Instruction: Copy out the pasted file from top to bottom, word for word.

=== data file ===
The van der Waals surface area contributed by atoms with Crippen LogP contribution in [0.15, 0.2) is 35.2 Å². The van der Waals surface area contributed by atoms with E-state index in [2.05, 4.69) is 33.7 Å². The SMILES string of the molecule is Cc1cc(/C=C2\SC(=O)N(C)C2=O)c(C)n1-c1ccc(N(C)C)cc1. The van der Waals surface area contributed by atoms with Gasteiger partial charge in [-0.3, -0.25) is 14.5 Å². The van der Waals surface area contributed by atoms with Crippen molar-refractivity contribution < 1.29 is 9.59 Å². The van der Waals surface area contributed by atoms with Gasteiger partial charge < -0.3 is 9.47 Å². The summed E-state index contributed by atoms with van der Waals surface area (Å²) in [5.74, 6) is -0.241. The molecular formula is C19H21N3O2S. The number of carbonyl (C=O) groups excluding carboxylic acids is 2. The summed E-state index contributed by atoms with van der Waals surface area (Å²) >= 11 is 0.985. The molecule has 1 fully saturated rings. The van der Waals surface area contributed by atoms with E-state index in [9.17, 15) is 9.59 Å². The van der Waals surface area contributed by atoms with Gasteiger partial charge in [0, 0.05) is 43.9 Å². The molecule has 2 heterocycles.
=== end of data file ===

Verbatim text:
The van der Waals surface area contributed by atoms with Crippen LogP contribution in [0.15, 0.2) is 35.2 Å². The van der Waals surface area contributed by atoms with E-state index in [2.05, 4.69) is 33.7 Å². The SMILES string of the molecule is Cc1cc(/C=C2\SC(=O)N(C)C2=O)c(C)n1-c1ccc(N(C)C)cc1. The van der Waals surface area contributed by atoms with Gasteiger partial charge in [-0.3, -0.25) is 14.5 Å². The van der Waals surface area contributed by atoms with Crippen molar-refractivity contribution < 1.29 is 9.59 Å². The van der Waals surface area contributed by atoms with Gasteiger partial charge < -0.3 is 9.47 Å². The summed E-state index contributed by atoms with van der Waals surface area (Å²) in [5.74, 6) is -0.241. The molecular formula is C19H21N3O2S. The number of carbonyl (C=O) groups excluding carboxylic acids is 2. The summed E-state index contributed by atoms with van der Waals surface area (Å²) >= 11 is 0.985. The molecule has 1 fully saturated rings. The van der Waals surface area contributed by atoms with E-state index in [9.17, 15) is 9.59 Å². The van der Waals surface area contributed by atoms with Gasteiger partial charge in [0, 0.05) is 43.9 Å². The molecule has 2 heterocycles.